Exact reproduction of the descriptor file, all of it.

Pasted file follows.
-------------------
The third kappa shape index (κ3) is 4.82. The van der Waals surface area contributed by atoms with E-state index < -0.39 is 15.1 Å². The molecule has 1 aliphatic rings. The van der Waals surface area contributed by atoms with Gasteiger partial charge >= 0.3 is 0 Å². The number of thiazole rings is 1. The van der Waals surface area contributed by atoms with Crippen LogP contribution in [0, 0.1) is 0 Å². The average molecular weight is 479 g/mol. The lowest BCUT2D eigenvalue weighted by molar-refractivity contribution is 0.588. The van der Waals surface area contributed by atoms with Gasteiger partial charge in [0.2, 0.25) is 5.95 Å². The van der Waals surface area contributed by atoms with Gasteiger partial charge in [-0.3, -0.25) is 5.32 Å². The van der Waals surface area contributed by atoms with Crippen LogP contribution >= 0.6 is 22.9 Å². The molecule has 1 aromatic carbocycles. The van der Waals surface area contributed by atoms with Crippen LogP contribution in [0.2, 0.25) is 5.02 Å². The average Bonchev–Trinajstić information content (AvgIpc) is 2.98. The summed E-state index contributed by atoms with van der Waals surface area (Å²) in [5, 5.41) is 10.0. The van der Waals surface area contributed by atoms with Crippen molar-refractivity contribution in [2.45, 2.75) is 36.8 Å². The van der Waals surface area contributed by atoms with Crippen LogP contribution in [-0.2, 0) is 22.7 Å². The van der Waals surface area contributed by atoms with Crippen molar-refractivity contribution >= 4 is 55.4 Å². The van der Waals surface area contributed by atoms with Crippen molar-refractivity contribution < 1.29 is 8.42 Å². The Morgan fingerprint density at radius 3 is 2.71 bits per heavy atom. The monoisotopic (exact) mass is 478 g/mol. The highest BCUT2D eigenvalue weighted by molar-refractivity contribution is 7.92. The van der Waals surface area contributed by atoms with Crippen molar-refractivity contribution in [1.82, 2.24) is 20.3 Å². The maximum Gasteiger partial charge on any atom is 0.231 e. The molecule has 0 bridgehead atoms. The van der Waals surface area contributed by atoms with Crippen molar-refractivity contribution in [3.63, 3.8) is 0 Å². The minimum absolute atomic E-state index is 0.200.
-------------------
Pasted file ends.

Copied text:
The third kappa shape index (κ3) is 4.82. The van der Waals surface area contributed by atoms with E-state index < -0.39 is 15.1 Å². The molecule has 1 aliphatic rings. The van der Waals surface area contributed by atoms with Gasteiger partial charge >= 0.3 is 0 Å². The number of thiazole rings is 1. The van der Waals surface area contributed by atoms with Crippen LogP contribution in [0, 0.1) is 0 Å². The average molecular weight is 479 g/mol. The lowest BCUT2D eigenvalue weighted by molar-refractivity contribution is 0.588. The van der Waals surface area contributed by atoms with Gasteiger partial charge in [0.2, 0.25) is 5.95 Å². The van der Waals surface area contributed by atoms with Gasteiger partial charge in [-0.3, -0.25) is 5.32 Å². The van der Waals surface area contributed by atoms with Crippen LogP contribution >= 0.6 is 22.9 Å². The molecule has 1 aromatic carbocycles. The van der Waals surface area contributed by atoms with Crippen LogP contribution in [0.2, 0.25) is 5.02 Å². The average Bonchev–Trinajstić information content (AvgIpc) is 2.98. The summed E-state index contributed by atoms with van der Waals surface area (Å²) in [5, 5.41) is 10.0. The van der Waals surface area contributed by atoms with Crippen molar-refractivity contribution in [2.45, 2.75) is 36.8 Å². The van der Waals surface area contributed by atoms with Crippen LogP contribution in [-0.2, 0) is 22.7 Å². The van der Waals surface area contributed by atoms with Crippen molar-refractivity contribution >= 4 is 55.4 Å². The van der Waals surface area contributed by atoms with Crippen molar-refractivity contribution < 1.29 is 8.42 Å². The Morgan fingerprint density at radius 3 is 2.71 bits per heavy atom. The monoisotopic (exact) mass is 478 g/mol. The highest BCUT2D eigenvalue weighted by molar-refractivity contribution is 7.92. The van der Waals surface area contributed by atoms with Crippen molar-refractivity contribution in [1.82, 2.24) is 20.3 Å². The maximum Gasteiger partial charge on any atom is 0.231 e. The molecule has 0 bridgehead atoms. The van der Waals surface area contributed by atoms with Crippen molar-refractivity contribution in [3.63, 3.8) is 0 Å². The minimum absolute atomic E-state index is 0.200.